In the news last week an interesting story claimed that by 2025 (in ten years time) 40% of jobs currently being done by men and women will be done by technology of some form. This is an astounding prediction and underpinned by research so we need to take it seriously. This claim has serious implications for education.
Not only do our students need to develop their ability to think at the highest levels, they also need to learn how to learn so that if a job they are doing becomes redundant, they are able to learn a new one regardless of their age or circumstances.
You are aware that MCC is using Bloom’s Taxonomy as it’s basis for teaching learning quality in classrooms. This taxonomy is a thinking hierarchy with which students are becoming increasingly familiar. Many of you too, are increasing your understanding of this taxonomy as we have aligned it to our grading system: an A being for creating/evaluating, B for analysing, C for applying, D for understanding, and E for remembering or recall of facts.
Many of the jobs requiring lower-order thinking skills such as remembering, are slowly disappearing as they are mechanised or taken over by technology. We are aware that jobs in the mining industry and trades are being done by robotic tools, for example.
Some industries are using robotic equipment to make products and some supermarkets have even begun using robots to re-plenish shelves and package meat and vegetables! We can see that this places increasing importance on students to be able to attain higher-order skills that require some reasoning. Students are being taught these skills at MCC and are continually being encouraged by their teachers, to strive to improve and move upward through the hierarchy of skills. All students are capable of this.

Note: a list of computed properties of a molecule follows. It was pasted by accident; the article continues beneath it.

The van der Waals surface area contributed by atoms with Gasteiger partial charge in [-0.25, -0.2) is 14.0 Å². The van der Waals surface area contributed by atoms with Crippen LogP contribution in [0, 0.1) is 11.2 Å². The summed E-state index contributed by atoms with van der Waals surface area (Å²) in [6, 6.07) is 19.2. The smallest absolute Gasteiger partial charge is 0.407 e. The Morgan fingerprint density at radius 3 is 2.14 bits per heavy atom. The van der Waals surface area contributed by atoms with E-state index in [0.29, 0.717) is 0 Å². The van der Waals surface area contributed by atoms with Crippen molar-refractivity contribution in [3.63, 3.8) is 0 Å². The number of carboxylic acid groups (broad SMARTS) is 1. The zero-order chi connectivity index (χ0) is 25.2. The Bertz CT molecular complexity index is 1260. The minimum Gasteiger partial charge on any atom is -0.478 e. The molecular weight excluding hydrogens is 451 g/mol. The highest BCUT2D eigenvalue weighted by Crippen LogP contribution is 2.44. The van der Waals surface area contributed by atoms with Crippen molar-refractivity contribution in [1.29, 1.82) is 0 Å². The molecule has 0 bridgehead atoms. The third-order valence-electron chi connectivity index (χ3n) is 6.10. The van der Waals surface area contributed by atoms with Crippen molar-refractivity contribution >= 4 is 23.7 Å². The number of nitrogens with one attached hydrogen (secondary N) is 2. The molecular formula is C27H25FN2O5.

At MCC they are also being taught to learn how to learn; to research and use technologies to access information. God gave each one of us am amazing brain and we encourage and support students to find out just what they are capable of. We work from a ‘strengths-base’, believing that all children and young people are capable of amazing learning and performance!
We refuse to label any child or excuse low levels of learning on the basis of learning difficulties or poor attitudes. All students can astound us with their abilities and learning demonstrations if we expect them to. At MCC we have high expectations of each and every student and we create the conditions to make high levels of learning both possible and achievable!
Dr Thelma Perso
Director of Teaching and Learning